“la Charge du Marche d’Alimentation pour chaque kWh inclus the cout complet d’energie base sur les prix du prochain jour du march de NYISO (qui son adjuste a base de la demande horaire pour chaque classe to consumateur et adjuste pour les pertes)…”

Was that any clearer?  I’m guessing not, so let me break it down for you, piece by piece.  NYISO, or the New York Independent System Operator, operates the transmission grid for the state of New York.  The transmission grid connects the local electrical grid for each utility to each other and to power plants all across the state.  NYISO also operates the wholesale day-ahead and real-time hourly markets.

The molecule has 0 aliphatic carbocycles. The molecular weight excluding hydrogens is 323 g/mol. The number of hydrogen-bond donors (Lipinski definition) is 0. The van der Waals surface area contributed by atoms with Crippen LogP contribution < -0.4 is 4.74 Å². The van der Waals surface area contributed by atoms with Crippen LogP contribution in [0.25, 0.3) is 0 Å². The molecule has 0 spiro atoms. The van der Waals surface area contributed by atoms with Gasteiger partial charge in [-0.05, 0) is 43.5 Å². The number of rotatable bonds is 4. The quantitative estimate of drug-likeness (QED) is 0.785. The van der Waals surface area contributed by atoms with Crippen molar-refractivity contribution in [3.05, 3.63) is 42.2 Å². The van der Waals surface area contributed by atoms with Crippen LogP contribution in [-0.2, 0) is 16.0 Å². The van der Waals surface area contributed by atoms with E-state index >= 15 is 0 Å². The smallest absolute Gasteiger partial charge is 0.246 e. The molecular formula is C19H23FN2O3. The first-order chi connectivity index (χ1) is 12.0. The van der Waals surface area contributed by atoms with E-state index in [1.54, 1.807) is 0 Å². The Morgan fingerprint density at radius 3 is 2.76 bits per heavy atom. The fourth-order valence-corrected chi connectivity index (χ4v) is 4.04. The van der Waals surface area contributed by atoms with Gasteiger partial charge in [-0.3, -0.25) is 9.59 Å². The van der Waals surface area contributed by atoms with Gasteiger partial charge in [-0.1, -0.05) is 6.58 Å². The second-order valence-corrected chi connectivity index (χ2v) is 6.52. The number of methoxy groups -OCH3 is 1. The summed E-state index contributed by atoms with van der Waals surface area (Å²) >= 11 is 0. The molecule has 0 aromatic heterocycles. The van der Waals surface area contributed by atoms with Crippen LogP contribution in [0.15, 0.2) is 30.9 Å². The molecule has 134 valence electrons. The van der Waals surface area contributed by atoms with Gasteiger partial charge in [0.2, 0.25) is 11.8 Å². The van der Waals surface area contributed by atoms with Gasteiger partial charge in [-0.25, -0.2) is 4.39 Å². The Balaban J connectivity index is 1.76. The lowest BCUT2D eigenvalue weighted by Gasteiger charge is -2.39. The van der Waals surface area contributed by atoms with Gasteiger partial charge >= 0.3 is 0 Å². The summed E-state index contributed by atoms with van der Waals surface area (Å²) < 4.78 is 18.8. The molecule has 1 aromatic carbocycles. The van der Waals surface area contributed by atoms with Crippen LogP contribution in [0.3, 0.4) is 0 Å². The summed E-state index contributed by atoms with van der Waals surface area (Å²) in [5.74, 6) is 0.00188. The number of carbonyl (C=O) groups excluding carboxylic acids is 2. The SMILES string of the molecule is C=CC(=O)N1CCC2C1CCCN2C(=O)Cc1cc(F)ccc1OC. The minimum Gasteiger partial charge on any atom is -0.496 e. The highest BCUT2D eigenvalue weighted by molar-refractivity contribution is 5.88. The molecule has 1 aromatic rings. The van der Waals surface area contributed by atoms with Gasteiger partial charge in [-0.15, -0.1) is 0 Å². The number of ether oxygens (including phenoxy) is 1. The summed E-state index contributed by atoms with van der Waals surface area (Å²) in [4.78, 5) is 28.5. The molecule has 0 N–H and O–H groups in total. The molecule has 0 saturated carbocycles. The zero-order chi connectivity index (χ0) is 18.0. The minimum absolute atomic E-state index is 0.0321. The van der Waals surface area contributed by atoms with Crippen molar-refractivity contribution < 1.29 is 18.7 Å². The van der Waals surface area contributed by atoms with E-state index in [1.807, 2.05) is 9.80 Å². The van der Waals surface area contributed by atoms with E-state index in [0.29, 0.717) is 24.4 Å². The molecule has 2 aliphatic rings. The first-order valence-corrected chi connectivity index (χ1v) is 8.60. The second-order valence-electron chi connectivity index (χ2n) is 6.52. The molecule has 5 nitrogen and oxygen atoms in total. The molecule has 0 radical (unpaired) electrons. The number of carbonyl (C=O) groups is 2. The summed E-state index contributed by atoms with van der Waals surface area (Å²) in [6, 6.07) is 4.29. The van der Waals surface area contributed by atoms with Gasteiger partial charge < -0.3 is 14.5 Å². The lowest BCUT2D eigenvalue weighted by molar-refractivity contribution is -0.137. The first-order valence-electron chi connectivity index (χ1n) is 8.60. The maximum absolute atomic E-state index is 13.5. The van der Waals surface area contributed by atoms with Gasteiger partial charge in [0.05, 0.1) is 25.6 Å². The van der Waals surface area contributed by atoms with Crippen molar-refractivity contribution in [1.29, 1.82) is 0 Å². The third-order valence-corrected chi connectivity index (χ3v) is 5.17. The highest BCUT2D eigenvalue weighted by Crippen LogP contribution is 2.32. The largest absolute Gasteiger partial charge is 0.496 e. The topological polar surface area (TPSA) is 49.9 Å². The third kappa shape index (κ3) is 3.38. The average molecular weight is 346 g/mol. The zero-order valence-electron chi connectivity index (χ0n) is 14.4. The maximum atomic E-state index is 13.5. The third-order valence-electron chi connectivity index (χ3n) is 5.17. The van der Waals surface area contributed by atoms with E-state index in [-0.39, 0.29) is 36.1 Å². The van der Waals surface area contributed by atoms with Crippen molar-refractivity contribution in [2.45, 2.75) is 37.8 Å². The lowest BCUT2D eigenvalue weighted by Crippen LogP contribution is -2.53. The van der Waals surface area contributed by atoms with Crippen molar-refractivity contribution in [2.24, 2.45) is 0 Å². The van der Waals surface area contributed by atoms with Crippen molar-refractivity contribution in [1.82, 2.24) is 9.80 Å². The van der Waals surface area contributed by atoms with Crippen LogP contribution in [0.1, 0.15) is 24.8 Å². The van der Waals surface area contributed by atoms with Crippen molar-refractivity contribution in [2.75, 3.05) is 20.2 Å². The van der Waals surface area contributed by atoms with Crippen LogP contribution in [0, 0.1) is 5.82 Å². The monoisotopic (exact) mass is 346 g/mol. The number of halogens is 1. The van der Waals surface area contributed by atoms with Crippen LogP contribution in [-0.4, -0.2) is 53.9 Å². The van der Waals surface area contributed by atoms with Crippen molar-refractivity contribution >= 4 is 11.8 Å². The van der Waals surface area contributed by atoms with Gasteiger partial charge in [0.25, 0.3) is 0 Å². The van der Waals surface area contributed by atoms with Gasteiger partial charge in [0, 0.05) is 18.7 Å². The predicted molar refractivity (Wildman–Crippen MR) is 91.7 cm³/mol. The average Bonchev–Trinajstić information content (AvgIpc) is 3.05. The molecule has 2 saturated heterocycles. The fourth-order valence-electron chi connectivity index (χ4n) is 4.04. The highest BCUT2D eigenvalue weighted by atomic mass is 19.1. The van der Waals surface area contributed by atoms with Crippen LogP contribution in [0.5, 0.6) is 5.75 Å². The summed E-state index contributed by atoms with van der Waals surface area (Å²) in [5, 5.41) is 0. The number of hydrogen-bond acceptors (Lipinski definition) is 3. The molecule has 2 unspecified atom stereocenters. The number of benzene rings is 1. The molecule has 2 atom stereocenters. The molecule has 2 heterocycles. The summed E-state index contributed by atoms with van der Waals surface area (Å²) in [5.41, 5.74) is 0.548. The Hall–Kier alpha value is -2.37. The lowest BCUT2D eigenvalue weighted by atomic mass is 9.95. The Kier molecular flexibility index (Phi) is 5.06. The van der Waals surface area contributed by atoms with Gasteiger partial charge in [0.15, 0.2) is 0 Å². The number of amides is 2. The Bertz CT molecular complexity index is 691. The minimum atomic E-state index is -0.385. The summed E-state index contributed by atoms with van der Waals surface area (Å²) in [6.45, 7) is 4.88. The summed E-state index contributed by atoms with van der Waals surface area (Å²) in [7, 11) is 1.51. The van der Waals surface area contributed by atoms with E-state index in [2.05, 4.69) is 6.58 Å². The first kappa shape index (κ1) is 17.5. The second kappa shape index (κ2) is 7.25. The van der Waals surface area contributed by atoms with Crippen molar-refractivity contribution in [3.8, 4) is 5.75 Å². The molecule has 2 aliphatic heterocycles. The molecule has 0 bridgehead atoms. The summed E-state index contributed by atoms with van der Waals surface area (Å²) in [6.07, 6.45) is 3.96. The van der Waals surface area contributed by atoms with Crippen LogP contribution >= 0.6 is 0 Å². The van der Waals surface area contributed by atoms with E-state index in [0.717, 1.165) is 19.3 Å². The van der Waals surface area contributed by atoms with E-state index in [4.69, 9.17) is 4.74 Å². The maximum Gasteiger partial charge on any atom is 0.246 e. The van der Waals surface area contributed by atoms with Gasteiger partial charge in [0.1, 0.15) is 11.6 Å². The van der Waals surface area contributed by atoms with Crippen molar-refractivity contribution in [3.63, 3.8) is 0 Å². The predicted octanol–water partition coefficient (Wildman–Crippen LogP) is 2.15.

Let me take one quick step back to explain how electricity is bought and sold.  There are three ways that this happens.  The first is a long term contract where the buyer agrees to purchase a certain amount of electricity from a power plant over many years.  The second is a short term contract where the buyer agrees to purchase a certain amount of electricity from a power plant over a period of months.  The third is the wholesale market which allows people to buy and sell electricity in one hour increments.  There are two actions that run on the wholesale market every hour – one is for electricity for that hour, and one is for electricity for the hour that is exactly 24 hours from now.  (If you would like to know more about how these wholesale markets operate, feel free to check out this blog post I wrote specifically on the topic:  Think of the wholesale market as the New York Stock Exchange, with one very significant exception, unlike stocks, you can’t hang on to electricity for the next hour.  If you don’t buy what you need, someone is going to have to live without electricity for the hour.  If you don’t sell all that you have, then you miss out on selling that product forever.  Because of how this trading floor is set up, it begins to look an awful lot like the supply and demand graph from your Econ 101 class – where supply just matches demand at a market clearing price.  Supply gets reduced in real time because for some power plants, the marginal cost of the fuel exceeds the value of the electricity to be sold, so the power plant is idle for that hour.